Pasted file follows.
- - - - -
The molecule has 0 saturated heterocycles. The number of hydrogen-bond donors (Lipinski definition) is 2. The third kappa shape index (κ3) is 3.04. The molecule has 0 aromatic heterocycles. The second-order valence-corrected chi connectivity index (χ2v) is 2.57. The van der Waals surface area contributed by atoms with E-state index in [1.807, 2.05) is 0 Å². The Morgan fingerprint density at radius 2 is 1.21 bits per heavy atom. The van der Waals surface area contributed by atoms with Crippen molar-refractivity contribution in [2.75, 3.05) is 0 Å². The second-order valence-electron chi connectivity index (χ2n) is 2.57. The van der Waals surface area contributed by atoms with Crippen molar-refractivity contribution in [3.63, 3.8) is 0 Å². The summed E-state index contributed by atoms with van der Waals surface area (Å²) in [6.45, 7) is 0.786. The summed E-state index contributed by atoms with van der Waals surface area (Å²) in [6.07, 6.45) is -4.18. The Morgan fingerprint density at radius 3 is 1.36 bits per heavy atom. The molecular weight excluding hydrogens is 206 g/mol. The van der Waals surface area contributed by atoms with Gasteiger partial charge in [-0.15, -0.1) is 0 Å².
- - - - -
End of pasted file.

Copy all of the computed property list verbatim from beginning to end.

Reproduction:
The molecule has 0 saturated heterocycles. The number of hydrogen-bond donors (Lipinski definition) is 2. The third kappa shape index (κ3) is 3.04. The molecule has 0 aromatic heterocycles. The second-order valence-corrected chi connectivity index (χ2v) is 2.57. The van der Waals surface area contributed by atoms with E-state index in [1.807, 2.05) is 0 Å². The Morgan fingerprint density at radius 2 is 1.21 bits per heavy atom. The van der Waals surface area contributed by atoms with Crippen molar-refractivity contribution in [2.75, 3.05) is 0 Å². The second-order valence-electron chi connectivity index (χ2n) is 2.57. The van der Waals surface area contributed by atoms with Crippen molar-refractivity contribution in [3.63, 3.8) is 0 Å². The summed E-state index contributed by atoms with van der Waals surface area (Å²) in [6.45, 7) is 0.786. The summed E-state index contributed by atoms with van der Waals surface area (Å²) in [6.07, 6.45) is -4.18. The Morgan fingerprint density at radius 3 is 1.36 bits per heavy atom. The molecular weight excluding hydrogens is 206 g/mol. The van der Waals surface area contributed by atoms with Gasteiger partial charge in [-0.15, -0.1) is 0 Å².